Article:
BUS 50.3 Chapter 2 - Copy

BUS 50.3 Chapter 2 - Copy - CHAPTER TWO Strategy and...

Info iconThis preview shows pages 1–12. Sign up to view the full content.

View Full Document Right Arrow Icon
CHAPTER TWO Strategy and Tactics of Distributive Bargaining
Background image of page 1

Info iconThis preview has intentionally blurred sections. Sign up to view the full version.

View Full DocumentRight Arrow Icon
The Distributive Bargaining Situation Zero-sum (one winner) Goals of one party are in fundamental,direct conflict to another party Resources are fixed and limited Maximizing one’s own share of resources is the goal
Background image of page 2
Distributive Bargaining Overall Strategies Guard information carefully, give information only when it offers a strategic advantage Highly desirable to obtain information about the other party in order to improve negotiation power
Background image of page 3

Info iconThis preview has intentionally blurred sections. Sign up to view the full version.

View Full DocumentRight Arrow Icon
Reasons to be Familiar with Distributive Bargaining Some interdependent situations are distributive and to do well one needs this knowledge Many individuals exclusively use this approach, so one needs to know how to counter this approach when being a recipient Every negotiation situation has the potential to use this approach when “claiming value” (getting the larger portion)
Background image of page 4
Distributive Bargaining Situation – Key Terms Target point (AKA aspiration point): point at which a negotiator would like to conclude negotiations (the optimal goal) Walkaway (AKA resistance point): a negotiator’s bottom line Asking price: initial price set by seller Initial offer: initial number offered by buyer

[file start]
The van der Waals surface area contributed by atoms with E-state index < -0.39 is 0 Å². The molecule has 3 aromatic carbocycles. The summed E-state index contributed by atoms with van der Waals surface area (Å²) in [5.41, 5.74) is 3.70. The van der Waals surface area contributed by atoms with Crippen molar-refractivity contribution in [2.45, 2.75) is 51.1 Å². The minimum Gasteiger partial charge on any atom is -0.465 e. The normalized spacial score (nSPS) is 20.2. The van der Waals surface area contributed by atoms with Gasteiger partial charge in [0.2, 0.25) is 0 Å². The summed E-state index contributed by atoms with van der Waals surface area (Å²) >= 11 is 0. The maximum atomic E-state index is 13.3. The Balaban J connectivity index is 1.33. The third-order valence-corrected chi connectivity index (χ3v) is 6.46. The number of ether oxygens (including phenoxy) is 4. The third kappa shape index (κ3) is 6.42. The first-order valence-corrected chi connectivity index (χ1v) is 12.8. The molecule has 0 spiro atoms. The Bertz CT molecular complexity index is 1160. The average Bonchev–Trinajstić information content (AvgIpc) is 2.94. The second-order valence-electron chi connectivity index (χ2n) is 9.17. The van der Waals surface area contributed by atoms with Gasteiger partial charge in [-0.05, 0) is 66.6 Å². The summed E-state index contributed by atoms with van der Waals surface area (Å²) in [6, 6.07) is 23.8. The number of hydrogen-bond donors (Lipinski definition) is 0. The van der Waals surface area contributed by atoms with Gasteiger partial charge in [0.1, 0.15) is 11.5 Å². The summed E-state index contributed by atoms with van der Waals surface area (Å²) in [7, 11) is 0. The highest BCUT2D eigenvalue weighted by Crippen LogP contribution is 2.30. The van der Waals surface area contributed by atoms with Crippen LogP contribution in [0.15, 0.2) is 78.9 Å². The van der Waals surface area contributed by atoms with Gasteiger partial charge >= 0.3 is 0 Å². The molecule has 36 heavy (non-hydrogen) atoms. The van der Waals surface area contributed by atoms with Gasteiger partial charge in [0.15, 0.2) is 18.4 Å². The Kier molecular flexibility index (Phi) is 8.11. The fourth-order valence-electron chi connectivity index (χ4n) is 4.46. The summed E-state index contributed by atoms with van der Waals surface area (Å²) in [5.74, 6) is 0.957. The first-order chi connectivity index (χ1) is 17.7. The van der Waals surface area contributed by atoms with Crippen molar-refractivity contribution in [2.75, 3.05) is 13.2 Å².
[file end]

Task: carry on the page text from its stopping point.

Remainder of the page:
Background image of page 5

Info iconThis preview has intentionally blurred sections. Sign up to view the full version.

View Full DocumentRight Arrow Icon
Bargaining Range Range where actual bargaining takes place Positive bargaining range: buyer’s resistance point is above the seller’s resistance point (i.e., buyer will minimally pay more than what seller is minimally willing to sell for) Negative bargaining range: seller’s resistance point is above the buyer’s resistance point (these negotiations are likely to stalemate)
Background image of page 6
Miscellaneous Points Establish starting, target, and resistance points before negotiation Note: You usually do not know the other party’s resistance point
Background image of page 7

Info iconThis preview has intentionally blurred sections. Sign up to view the full version.

View Full DocumentRight Arrow Icon
The Distributive Bargaining Situation Party B - Buyer Party A - Seller Walkaway Point Target Point Asking Price Initial Offer Target Point Walkaway Point
Background image of page 8
The Role of Alternatives to a Negotiated Agreement Alternatives give the negotiator power to walk away from the negotiation Seller: a different buyer Buyer: another equivalent purchase If alternatives are attractive, negotiators can: Set their goals higher Make fewer concessions If there are no attractive alternatives: Negotiators have much less bargaining power
Background image of page 9

Info iconThis preview has intentionally blurred sections. Sign up to view the full version.

View Full DocumentRight Arrow Icon
The Distributive Bargaining Situation Party B - Buyer Party A - Seller Walkaway Point Target Point Asking Price Initial Offer Target Point Walkaway Point Alternative Alternative
Background image of page 10
Fundamental Strategies Push for settlement near opponent’s resistance point Get the other party to change their resistance point If settlement range is negative, either:
Background image of page 11

Info iconThis preview has intentionally blurred sections. Sign up to view the full version.

View Full DocumentRight Arrow Icon
Image of page 12
This is the end of the preview. Sign up to access the rest of the document.

Page1 / 33

BUS 50.3 Chapter 2 - Copy - CHAPTER TWO Strategy and...

This preview shows document pages 1 - 12. Sign up to view the full document.

View Full Document Right Arrow Icon
Ask a homework question - tutors are online